This is the second of a series of Shambhala SunSpace posts in which Andrea Miller — deputy editor of the Shambhala Sun, and editor of the book Right Here With You: Bringing Mindful Awareness into Our Relationships — takes a look at noteworthy books on mindful loving. In this post, she focuses on Committed by Elizabeth Gilbert.
A Skeptic Makes Peace with Marriage
By Elizabeth Gilbert
Viking 2010; 285 pp., $26.95 (cloth)
My parents each had three significant partners over the course of their lives. This means I wasn’t a child of divorce, but rather of divorces. And as a result, I developed a cynical, hard shell around the topic of marriage—a shell that clearly covered up fear. Many of us are in this same boat. We look around us—at our own relationships and the relationships of our friends and family—and we see unhappy marriages and a trail of divorces. We can’t help but get scared.
In the case of Elizabeth Gilbert, author of Eat, Pray, Love, she was made wedding-bells-phobic when her own marriage crumbled. In her words, she’d jumped into the marriage at the age of twenty-five like a Labrador jumps into a swimming pool. That is, with no preparation or foresight. Unsurprisingly, the divorce was messy.
For those of you who have read Eat, Pray, Love or who have seen the star-studded movie, you know about Gilbert’s post-divorce travels. First she went to Italy, where she dined on pizza and licked her wounds. After that she went on a meditation retreat in India. And then she finished up in Indonesia where she met Felipe, a worldly Brazilian man, also divorced. The two fell madly in love and committed themselves to fidelity forever, yet they swore to never legally marry.
But you know what they say. Never say never.
The couple, post Bali, cozily made a home for themselves in the U.S. Then they were informed by homeland security that if Felipe wanted to continue living in America, a marriage certificate was in order. Under this duress, Gilbert and her man got engaged. Now—in a hurry—Gilbert had to make peace with matrimony and so to achieve this she wrote Committed.
In equal measure, it’s a book that weaves together Gilbert’s personal experiences with a social, historical, and biological exposé of marriage. In particular, I appreciate this latter bigger-picture material. After all, if you want to have a mindful relationship, it can be helpful, as a foundation, to understand our biological and social impulses. Take, for example, what Gilbert reports regarding the research on infidelity conducted by psychologist Shirley P. Glass.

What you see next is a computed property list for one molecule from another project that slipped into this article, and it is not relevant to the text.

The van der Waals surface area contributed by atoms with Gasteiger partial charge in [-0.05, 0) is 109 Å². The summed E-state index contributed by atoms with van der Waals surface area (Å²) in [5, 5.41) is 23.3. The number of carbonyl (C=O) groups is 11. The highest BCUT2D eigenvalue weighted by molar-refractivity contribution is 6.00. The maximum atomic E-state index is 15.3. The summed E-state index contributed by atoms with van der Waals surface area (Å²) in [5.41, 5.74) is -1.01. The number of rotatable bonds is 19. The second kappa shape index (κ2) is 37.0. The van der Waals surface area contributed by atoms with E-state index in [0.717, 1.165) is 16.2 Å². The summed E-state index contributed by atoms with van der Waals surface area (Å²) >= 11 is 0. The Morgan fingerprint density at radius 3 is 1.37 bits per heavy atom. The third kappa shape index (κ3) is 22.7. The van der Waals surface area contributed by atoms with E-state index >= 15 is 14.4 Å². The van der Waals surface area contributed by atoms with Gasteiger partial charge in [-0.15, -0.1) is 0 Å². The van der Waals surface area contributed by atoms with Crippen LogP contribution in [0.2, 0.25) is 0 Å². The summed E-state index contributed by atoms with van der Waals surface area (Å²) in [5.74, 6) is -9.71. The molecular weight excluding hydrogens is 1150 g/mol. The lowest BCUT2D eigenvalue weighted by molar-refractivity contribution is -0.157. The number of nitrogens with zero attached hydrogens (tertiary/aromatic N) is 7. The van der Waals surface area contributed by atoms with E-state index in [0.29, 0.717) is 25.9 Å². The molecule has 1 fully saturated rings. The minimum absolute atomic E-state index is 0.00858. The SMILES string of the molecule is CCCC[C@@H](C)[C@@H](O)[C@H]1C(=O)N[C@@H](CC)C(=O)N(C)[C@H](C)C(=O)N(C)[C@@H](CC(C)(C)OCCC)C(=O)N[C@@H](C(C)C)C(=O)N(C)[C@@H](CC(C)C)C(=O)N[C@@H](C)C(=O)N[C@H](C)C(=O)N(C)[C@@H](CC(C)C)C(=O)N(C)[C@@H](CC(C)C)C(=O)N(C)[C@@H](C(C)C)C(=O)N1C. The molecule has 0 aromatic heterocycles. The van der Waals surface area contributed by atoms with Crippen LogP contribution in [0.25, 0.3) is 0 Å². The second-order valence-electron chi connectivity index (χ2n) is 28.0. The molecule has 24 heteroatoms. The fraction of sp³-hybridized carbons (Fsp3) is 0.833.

Apparently, many people who’ve been unfaithful claim that they weren’t looking for love outside their marriage—it just happened. “Put in such terms,” says Gilbert, “adultery starts to sound like a car accident, like a patch of black ice hidden on a treacherous curve, waiting for an unsuspecting motorist.” Yet Glass’s research tells us that that’s not the case—not if you dig deeper. Most affairs are actually predictable. For the most part, they begin in this way: a husband or wife makes a new friend, thinking that there’s nothing wrong with having a friend.
And nothing is wrong, says Glass, as long as the “walls and windows” of the marriage stay in their proper places. All healthy relationships have walls and windows. The windows are the parts of the relationship that are open to the world, the gaps through which the couple interacts with friends and family. The walls, on the other hand, are the barriers of trust guarding the couple’s intimate secrets.
Yet what often happens during supposedly innocent friendships is that you start sharing little intimacies with your new friend. “You reveal secrets about yourself—your deepest yearnings and frustrations—and it feels good to be so exposed,” writes Gilbert. “You throw open a window where there really ought to be a solid, weight-bearing wall, and soon you find yourself spilling your secret heart with this new person. Not wanting your spouse to feel jealous, you keep the details of your new friendship hidden. In so doing, you have now created a problem: You have just built a wall between you and your spouse where there really ought to be free circulation of air and light… Every old wall is now a giant picture window; every old window is now boarded up like a crack house.” You’ve created the perfect blueprint for infidelity, and it won’t be long now before your friend is upset about something and you put your arms around him or her—just to offer comfort—but then your lips meet and you realize you’re in love.
The conclusion we can draw from this research is that we are at least somewhat in control over what happens in our relationships. We just need to pay attention to what’s going on and to draw back when we find ourselves going down a dangerous path. Perhaps you’re thinking that this is basic stuff, maybe too basic. But following the breath is basic, too. Yet somehow we still need to learn it. And if we want to learn the psychology of commitment, I don’t know anyone else who could teach it with the verve of Gilbert. If Gilbert weren’t a writer, she’d make for a top-notch stand-up comedian.
In 2009, I was an elated newlywed when I read Committed and was lucky enough to interview Elizabeth Gilbert about it for the Shambhala Sun. Now, three years later, I’m still very happily married. Maybe I owe Gilbert a little thanks.